The results of a new study suggest that repeated (but not single) low doses of the psychedelic drug LSD could potentially offer a treatment for autism and social anxiety disorder.
In the study, published here, researchers found that regular low doses (30 μg/kg) of lysergic acid diethylamide (LSD, also known as ‘acid’) enhanced social behaviour in rats. The effect is mediated via a pathway that is associated with autism (ASD) and social anxiety.
While a single low dose of LSD had little effect on how the rats interacted socially, a daily low dose over seven days resulted in the rodents being more social toward unfamiliar rats.
The effects of LSD and other psychedelics are known to be caused by interactions with serotonin receptors in the prefrontal cortex.
However, the study authors also found that LSD was producing its social behaviour-boosting effects by interacting with another receptor – the AMPA receptor. This receptor is found in many parts of the brain but is also the most commonly found receptor in the nervous system.
The sensitivity of both serotonin and AMPA receptors is regulated by a protein complex known as mTORC1. A number of psychedelic drugs, including LSD, have been found to increase the activation of this protein complex, thus enhancing the activity of the receptors.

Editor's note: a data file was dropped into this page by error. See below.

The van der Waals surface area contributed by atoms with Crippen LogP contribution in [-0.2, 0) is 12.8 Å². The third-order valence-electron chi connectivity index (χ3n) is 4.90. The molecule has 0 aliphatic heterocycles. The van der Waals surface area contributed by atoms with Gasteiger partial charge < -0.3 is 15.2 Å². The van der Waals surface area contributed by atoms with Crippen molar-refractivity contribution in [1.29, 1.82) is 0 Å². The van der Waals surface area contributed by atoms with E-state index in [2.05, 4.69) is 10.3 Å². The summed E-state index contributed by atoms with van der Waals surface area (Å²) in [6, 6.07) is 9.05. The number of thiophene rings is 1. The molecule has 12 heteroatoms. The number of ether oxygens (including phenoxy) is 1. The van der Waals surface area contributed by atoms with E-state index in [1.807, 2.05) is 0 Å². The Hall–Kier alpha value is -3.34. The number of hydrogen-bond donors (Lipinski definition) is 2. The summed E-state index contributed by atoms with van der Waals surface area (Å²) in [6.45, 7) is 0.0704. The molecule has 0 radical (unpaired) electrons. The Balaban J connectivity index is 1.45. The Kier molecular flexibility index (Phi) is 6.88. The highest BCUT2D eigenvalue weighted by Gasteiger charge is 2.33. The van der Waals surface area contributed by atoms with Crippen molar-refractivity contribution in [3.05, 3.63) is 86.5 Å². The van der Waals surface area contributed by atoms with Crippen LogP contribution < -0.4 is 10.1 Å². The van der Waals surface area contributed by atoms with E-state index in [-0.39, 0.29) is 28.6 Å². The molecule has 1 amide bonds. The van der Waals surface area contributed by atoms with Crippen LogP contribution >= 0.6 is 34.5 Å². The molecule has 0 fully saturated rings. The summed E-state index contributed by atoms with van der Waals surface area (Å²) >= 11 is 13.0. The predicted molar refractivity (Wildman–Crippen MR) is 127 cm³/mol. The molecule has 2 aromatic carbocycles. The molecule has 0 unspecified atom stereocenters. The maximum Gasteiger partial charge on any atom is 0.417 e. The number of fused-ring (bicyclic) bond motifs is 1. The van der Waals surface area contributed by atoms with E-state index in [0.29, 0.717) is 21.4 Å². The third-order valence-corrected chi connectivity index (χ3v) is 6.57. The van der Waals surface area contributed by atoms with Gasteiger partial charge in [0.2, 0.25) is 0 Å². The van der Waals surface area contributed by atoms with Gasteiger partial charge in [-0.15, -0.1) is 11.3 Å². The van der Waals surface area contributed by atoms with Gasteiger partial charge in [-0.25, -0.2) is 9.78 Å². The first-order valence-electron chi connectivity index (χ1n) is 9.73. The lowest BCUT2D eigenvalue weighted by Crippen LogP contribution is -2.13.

Ketamine also produces its strong antidepressant effects through the activation of mTORC1.
Dysregulation of mTORC1 is known to be linked to autism spectrum disorder and other social anxiety disorders.
Using sophisticated tools, the researchers managed to confirm that regular low doses of LSD produced an increase in mTORC1 activation in the rats’ prefrontal cortices, further establishing the compound’s role in the prosocial effects of psychedelics.
In the study, the authors point out that the positive behavioural effects were obtained with a relatively low dose of LSD. They say the results warrant future research which could lead to treatments for conditions such as autism and social anxiety.